Giant bees cling to trees and float in the air above the garden below one of Brisbane’s newest apartment buildings in the inner city suburb of West End.
Intrigued, I go for a closer look. The bees are part of an art installation called Hive Mind at West Village, a redevelopment of land surrounding and including the historic former Peters Ice Cream factory.
The kinetic bee sculptures have been created by Dead Puppet Society, a production house and design company which specialises in puppet-based visual theatre. And theatrical they are!
A central installation springs from a “hive” which hums with the sound of bees, and at night the bees’ wings are illuminated. The mesmerising musical hum is based on recordings taken from inside bee hives.
Complementing the “puppet” bees, emerging Indigenous artist Kane Brunjes has created a series of works depicting native bees, which line the fence along one side of the garden.
A Gunggari/Kabi Kabi man, Kane says he was inspired by the Wiradyuri Central Lore, Yindyamarra: To do slowly, to be gentle, to be polite, to honour, to respect.
“Considered as a metaphor, these bees are kind by nature, as all I see in them is the goodness they bring to the world by simply being,” he says.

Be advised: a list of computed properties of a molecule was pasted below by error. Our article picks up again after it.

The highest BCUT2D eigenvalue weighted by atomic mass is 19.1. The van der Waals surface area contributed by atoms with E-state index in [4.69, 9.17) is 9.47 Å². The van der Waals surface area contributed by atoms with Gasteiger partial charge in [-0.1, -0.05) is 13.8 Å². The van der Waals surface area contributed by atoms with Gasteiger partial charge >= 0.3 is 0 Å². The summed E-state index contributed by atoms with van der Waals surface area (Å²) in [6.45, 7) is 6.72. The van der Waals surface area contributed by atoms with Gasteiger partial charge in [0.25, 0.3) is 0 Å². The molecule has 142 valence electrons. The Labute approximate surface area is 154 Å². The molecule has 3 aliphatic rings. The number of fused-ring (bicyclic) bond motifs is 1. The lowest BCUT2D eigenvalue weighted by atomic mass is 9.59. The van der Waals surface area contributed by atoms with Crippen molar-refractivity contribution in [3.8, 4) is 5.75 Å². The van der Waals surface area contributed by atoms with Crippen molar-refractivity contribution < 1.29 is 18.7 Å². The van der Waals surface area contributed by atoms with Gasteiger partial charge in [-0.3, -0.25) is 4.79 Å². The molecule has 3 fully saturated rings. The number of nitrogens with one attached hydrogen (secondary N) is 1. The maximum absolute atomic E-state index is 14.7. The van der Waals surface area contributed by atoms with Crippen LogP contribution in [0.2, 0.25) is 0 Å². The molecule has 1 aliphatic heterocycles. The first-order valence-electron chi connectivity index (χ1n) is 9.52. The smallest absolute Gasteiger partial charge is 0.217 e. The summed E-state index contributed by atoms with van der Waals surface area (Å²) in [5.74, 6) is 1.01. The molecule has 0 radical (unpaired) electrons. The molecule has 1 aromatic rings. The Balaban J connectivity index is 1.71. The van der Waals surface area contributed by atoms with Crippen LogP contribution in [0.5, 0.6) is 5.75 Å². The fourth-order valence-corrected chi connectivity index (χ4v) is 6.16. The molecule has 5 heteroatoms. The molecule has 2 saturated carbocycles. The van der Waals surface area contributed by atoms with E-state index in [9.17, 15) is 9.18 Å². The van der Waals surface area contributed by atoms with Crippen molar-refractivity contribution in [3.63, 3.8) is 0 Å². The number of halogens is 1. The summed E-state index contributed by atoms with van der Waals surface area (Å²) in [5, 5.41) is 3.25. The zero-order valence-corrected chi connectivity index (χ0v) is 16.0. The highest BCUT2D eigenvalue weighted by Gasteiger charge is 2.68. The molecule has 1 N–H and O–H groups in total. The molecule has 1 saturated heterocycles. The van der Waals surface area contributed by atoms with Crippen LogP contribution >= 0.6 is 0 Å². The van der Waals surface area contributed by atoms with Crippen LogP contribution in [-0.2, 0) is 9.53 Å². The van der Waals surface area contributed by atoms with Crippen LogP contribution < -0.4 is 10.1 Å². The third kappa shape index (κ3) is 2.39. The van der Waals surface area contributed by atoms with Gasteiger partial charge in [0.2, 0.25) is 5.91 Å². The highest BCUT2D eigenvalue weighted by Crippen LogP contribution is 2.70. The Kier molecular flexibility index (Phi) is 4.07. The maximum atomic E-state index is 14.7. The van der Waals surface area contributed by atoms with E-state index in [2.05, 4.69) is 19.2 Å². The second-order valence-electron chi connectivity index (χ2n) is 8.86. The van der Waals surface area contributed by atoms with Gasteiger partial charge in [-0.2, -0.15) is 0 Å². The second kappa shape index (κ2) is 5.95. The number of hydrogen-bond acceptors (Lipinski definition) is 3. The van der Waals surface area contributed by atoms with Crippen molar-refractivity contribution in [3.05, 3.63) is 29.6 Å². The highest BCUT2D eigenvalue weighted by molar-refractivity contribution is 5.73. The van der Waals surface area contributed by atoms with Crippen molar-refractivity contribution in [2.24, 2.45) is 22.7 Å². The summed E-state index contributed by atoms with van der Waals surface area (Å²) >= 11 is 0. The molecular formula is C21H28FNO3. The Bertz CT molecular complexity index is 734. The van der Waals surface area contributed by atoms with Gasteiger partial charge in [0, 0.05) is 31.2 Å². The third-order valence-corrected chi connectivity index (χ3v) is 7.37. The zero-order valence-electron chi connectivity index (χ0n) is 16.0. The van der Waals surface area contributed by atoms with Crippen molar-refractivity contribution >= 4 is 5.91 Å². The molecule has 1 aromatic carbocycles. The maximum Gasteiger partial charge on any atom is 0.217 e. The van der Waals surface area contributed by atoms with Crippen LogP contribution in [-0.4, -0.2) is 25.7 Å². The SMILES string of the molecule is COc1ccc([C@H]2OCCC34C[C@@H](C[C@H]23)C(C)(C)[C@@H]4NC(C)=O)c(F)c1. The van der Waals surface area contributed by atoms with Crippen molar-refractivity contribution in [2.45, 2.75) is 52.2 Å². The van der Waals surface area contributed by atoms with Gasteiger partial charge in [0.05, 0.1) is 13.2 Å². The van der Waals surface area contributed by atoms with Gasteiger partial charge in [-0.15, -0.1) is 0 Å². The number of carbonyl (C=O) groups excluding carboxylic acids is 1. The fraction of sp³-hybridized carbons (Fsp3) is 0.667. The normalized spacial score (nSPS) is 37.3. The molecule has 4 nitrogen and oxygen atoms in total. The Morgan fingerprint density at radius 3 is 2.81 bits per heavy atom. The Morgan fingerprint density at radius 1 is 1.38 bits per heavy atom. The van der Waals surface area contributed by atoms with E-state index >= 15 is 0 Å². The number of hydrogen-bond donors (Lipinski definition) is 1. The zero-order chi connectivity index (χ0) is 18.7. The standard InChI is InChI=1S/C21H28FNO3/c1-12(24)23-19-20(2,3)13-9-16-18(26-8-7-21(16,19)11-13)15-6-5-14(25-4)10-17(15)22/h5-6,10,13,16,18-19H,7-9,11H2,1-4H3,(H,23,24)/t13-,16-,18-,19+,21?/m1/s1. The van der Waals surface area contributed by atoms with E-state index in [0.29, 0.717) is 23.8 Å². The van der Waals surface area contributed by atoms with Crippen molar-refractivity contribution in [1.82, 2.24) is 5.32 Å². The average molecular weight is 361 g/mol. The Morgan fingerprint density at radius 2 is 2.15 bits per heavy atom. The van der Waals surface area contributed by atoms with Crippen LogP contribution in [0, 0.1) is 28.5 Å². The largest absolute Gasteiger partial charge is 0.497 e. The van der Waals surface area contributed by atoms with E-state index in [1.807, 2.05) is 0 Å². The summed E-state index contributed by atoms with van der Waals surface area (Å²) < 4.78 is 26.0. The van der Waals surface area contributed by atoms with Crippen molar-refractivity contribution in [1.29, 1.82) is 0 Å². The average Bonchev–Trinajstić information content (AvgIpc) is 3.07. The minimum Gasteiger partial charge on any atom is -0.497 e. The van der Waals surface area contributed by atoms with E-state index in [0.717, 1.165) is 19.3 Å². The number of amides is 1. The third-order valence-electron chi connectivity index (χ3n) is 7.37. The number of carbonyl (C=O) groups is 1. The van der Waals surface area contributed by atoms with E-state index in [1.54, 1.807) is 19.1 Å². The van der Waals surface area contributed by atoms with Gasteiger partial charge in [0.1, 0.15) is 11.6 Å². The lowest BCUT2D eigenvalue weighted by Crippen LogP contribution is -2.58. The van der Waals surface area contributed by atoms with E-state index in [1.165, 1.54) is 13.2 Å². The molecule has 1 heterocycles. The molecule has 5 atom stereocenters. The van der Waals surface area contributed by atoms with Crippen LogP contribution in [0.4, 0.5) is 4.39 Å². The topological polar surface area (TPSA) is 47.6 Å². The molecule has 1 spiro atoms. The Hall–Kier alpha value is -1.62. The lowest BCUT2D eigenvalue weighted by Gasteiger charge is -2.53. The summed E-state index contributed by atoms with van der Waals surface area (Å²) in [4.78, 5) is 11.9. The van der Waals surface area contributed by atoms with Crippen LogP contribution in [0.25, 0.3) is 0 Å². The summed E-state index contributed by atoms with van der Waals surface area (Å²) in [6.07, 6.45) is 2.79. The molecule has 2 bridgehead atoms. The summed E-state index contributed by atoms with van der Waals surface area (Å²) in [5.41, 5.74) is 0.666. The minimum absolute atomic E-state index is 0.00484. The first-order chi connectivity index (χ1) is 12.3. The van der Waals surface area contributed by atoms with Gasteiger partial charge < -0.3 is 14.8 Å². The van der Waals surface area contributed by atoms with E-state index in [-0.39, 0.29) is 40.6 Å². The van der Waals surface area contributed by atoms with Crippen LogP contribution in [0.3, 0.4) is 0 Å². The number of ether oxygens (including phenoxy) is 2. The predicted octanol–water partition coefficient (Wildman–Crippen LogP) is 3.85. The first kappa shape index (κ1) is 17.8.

Kane’s work shows the relationship between the stingless native bees and Country “wherever our Country is, and all the living beings on Country”, with the bees flying across their range pollinating, gathering pollen and returning to the hive to produce “sugar bag” or native honey.
There are more than 20,000 species of bees in the world, all playing an important role in pollinating plants. Australia has more than 1700 species of native bees, only 11 of which are stingless. These are the native honey-producing bees (Tetragonula – previously called Trigona — and Austroplebeia). All other native bees in Australia can sting. There are 10 major native bee groups.
Another feature of the gardens is the Hive Hideaways, timber planters designed by artist Sarah Winter as a series of pop-up gardens full of flowering plants to attract bees. Shaped to resemble a honeycomb, they also provide inspiration for local gardeners about what to plant at home to bring the bees around.
Why this focus on bees? Like many other city buildings these days, West Village has rooftop beehives – three as part of the redevelopment, one belonging to a resident – which are part of the sustainability focus on this urban oasis. The giant bees of the installation are replicas of the bees in the West Village hives.
Hive Mind will be on show until July 19.